Bank Failures Are a Result of the Effect of Rising Interest Rates

We know that the substantial and swift effect of rising interest rates had a lot to do with the bank failures we’ve seen recently. The more conservatively run institutions are in better shape, but these rate hikes have taken a toll on many financial institutions.

The Fed’s Goal is to Kill Inflation

But if we think about the double-edged sword that the Federal Reserve is dealing with, they have two choices. They can kill inflation or they can kill the financial institutions. The Fed has made it clear that their goal is to kill inflation. So, the threat of a recession is extremely real. That being said, it’s important to stay calm and patient.

“I don’t want people to freak out because we’ve been through a lot of recessions. If you think about the economic cycles that we go through and think about a pendulum, that pendulum will swing to where you’re growing too fast and then it will swing to where you’re growing too slow. It never stops right in the middle so that it stays at that just-right level.” – Dean Barber

If the rate hikes take 12 months to take effect and assume that Jerome Powell has this crystal ball and knows that this last rate hike was the one that’s going to get the target inflation rate back to 2%. That means that we won’t see that target 2% inflation until Q1 or Q2 of 2024. We’re going to need to see some substantial slowing of the inflation rate for the balance of 2023 to feel confident that we’ll reach that target rate by then.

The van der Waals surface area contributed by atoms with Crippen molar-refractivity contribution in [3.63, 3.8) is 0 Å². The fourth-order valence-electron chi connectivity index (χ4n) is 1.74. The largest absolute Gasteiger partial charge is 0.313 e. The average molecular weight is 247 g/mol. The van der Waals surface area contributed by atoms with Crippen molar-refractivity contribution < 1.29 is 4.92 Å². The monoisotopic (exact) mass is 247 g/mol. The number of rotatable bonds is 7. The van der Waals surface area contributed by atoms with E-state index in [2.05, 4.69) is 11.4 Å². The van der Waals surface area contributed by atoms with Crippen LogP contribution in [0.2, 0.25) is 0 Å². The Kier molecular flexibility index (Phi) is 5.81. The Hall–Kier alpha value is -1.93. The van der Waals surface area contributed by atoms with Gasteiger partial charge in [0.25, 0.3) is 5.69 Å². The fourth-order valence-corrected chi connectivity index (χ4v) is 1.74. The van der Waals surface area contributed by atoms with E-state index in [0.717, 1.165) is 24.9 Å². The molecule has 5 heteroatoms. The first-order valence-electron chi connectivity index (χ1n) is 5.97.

“Quite frankly, I don’t see that as a reality. If we reach 3% by then, I’ll be happy. We live in a very dangerous world right now. We keep piling debt on. I don’t think it’s ever been more challenging, and we’re not handling it. We know we have a debt ceiling deadline in September. If that issue isn’t solved by then, it could get a lot more volatile.” – Bud Kasper

What Kind of Debt Are We Dealing With?

The thing is that it’s not just government debt we’re dealing with. It’s consumer debt as well. Credit card, automobile, and consumer debt are at record highs. And we’re in a rising interest rate environment. The massive amount of consumer debt is really going to cause the slowdown the economy because the consumer is only spending money on the necessities.

“If consumer spending is 70% of our GDP, the Fed knows that they need to kill the consumer to slow the economy down. That’s exactly what they’re aiming to do.” – Dean Barber

Some Eye-Opening Moments in the Magical Kingdom

Bud has some pertinent facts to present about this issue after spending time with his family in Disney World and Universal Studios last week. It’s been a family tradition to go there for a family vacation, but this one felt a little different. Bud was quick to notice that the amusement parks weren’t nearly as packed as usual.

“It’s funny how people like us who are in the business can take a step back and say, ‘Is this even normal? Why am I getting on this ride as fast as I was able to?’ The reality is that this is showing the impact and it’s only going to get worse. If consumer debt is going up, the luxury of taking a family vacation is going to be difficult.” – Bud Kasper

Good Debt vs. Bad Debt